Growing your team has a lot to do with its learning agility and the mind-sets, tool-sets and skill-sets needed to reach a defined vision. So as a leader or manager, here's a quick test? What's the vision of your team and the organization? Is it clear? What will it look like practically for your team? Is it overloaded daily activities or are there clear priorities amidst the turbulence of daily operations? Who are you and what part do you play in fulfilling the vision? Many leaders seem to be unclear about where exactly their organizations are going and we have the turbulence of modern business, volatility of markets, political and economic climates to blame. Organizations face a radically shifting context for the workforce, the workplace, the world of work and of course the markets. These shifts have changed the rules for nearly every organizational people practice, from learning to management to the definition of work itself. Welcome to the twilight zone. Too much going on? Yes, but if we don't know where we are headed, how can we lead others? What will the eventual growth look like and where exactly are we leading them? There are lots of things that leaders cannot change but at least you can set strategy and follow up on execution. Checking your team's readiness for growth can be subjected to a simple process:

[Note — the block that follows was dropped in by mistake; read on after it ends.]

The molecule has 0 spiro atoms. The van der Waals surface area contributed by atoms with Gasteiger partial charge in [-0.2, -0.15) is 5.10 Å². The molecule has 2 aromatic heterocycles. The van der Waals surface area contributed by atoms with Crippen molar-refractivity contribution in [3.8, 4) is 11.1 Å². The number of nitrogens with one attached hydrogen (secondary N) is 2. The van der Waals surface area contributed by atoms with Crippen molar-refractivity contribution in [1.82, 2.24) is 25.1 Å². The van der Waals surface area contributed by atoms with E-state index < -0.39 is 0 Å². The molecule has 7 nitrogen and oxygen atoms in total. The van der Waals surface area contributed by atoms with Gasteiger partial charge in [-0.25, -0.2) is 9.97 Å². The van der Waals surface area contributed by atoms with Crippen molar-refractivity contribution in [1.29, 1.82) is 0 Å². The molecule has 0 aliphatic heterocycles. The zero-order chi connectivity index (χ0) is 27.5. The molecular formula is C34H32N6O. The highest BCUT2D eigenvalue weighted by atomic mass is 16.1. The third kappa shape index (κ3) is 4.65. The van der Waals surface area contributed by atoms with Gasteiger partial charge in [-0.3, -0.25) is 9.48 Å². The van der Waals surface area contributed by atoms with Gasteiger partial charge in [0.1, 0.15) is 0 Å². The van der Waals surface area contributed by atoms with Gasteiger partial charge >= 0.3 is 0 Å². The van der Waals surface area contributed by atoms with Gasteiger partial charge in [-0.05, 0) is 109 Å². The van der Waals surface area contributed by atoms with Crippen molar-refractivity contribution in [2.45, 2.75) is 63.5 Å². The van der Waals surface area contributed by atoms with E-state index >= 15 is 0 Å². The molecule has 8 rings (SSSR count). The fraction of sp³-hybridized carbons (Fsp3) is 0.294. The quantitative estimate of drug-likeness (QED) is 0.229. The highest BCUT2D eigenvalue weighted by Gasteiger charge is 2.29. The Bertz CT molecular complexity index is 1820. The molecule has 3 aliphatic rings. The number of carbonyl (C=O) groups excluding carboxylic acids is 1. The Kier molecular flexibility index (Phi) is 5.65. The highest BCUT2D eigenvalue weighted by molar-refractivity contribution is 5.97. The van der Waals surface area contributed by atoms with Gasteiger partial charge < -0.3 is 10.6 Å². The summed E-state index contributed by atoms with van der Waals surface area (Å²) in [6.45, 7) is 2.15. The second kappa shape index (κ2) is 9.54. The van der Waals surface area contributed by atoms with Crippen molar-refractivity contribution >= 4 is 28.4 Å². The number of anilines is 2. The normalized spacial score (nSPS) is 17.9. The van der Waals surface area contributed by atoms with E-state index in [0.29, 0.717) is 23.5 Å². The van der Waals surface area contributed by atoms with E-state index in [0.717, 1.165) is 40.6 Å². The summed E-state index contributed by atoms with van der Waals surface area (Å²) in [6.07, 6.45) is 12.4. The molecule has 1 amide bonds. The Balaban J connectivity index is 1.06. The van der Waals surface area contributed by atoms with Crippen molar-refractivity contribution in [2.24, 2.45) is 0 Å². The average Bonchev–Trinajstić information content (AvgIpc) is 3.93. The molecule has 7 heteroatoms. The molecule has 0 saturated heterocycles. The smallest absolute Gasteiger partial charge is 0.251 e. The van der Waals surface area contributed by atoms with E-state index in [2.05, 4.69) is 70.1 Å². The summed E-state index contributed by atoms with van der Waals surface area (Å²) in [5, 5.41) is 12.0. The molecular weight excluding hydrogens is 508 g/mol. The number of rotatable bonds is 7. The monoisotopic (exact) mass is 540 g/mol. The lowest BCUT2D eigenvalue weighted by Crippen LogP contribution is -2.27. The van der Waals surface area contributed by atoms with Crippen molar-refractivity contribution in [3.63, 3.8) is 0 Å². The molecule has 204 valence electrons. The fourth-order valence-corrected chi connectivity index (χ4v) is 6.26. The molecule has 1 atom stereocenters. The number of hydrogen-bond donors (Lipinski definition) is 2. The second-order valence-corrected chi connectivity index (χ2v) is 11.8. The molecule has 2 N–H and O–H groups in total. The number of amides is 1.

First, we have sit-down with leadership to really understand what the business is about. Not what it used to be about six months ago before the takeover or the new leadership was put in place, but what it is currently about. We then align our vision and strategy as leaders to the organization's goals. As you drop down an organization, you will see that these can change in form but ultimately, the battles have to win the war.

Second, we define the needed capabilities to drive our talent development and leadership pipeline towards future challenges and vision.